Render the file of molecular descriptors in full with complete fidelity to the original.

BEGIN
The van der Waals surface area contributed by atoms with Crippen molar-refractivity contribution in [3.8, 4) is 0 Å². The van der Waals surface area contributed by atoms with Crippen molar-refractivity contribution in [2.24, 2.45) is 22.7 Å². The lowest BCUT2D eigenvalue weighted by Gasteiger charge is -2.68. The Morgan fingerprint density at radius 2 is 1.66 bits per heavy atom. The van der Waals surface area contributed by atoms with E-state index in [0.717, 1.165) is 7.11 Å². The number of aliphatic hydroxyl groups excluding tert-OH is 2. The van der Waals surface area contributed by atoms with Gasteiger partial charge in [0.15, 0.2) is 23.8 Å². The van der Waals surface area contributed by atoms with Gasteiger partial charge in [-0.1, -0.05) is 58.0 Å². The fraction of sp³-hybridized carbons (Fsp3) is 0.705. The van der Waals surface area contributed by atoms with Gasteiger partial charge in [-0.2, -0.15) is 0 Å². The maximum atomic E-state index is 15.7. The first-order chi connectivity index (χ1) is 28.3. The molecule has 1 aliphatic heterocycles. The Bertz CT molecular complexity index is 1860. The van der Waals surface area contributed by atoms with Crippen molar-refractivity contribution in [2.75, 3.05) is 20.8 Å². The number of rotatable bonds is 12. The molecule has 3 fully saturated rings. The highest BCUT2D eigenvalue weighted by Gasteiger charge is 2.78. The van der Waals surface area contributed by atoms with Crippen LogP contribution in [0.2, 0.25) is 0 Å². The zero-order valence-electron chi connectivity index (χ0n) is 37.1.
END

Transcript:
The van der Waals surface area contributed by atoms with Crippen molar-refractivity contribution in [3.8, 4) is 0 Å². The van der Waals surface area contributed by atoms with Crippen molar-refractivity contribution in [2.24, 2.45) is 22.7 Å². The lowest BCUT2D eigenvalue weighted by Gasteiger charge is -2.68. The Morgan fingerprint density at radius 2 is 1.66 bits per heavy atom. The van der Waals surface area contributed by atoms with E-state index in [0.717, 1.165) is 7.11 Å². The number of aliphatic hydroxyl groups excluding tert-OH is 2. The van der Waals surface area contributed by atoms with Gasteiger partial charge in [0.15, 0.2) is 23.8 Å². The van der Waals surface area contributed by atoms with Gasteiger partial charge in [-0.1, -0.05) is 58.0 Å². The fraction of sp³-hybridized carbons (Fsp3) is 0.705. The van der Waals surface area contributed by atoms with Gasteiger partial charge in [-0.2, -0.15) is 0 Å². The maximum atomic E-state index is 15.7. The first-order chi connectivity index (χ1) is 28.3. The molecule has 1 aliphatic heterocycles. The Bertz CT molecular complexity index is 1860. The van der Waals surface area contributed by atoms with Crippen molar-refractivity contribution in [2.75, 3.05) is 20.8 Å². The number of rotatable bonds is 12. The molecule has 3 fully saturated rings. The highest BCUT2D eigenvalue weighted by Gasteiger charge is 2.78. The van der Waals surface area contributed by atoms with Crippen LogP contribution in [0.2, 0.25) is 0 Å². The zero-order valence-electron chi connectivity index (χ0n) is 37.1.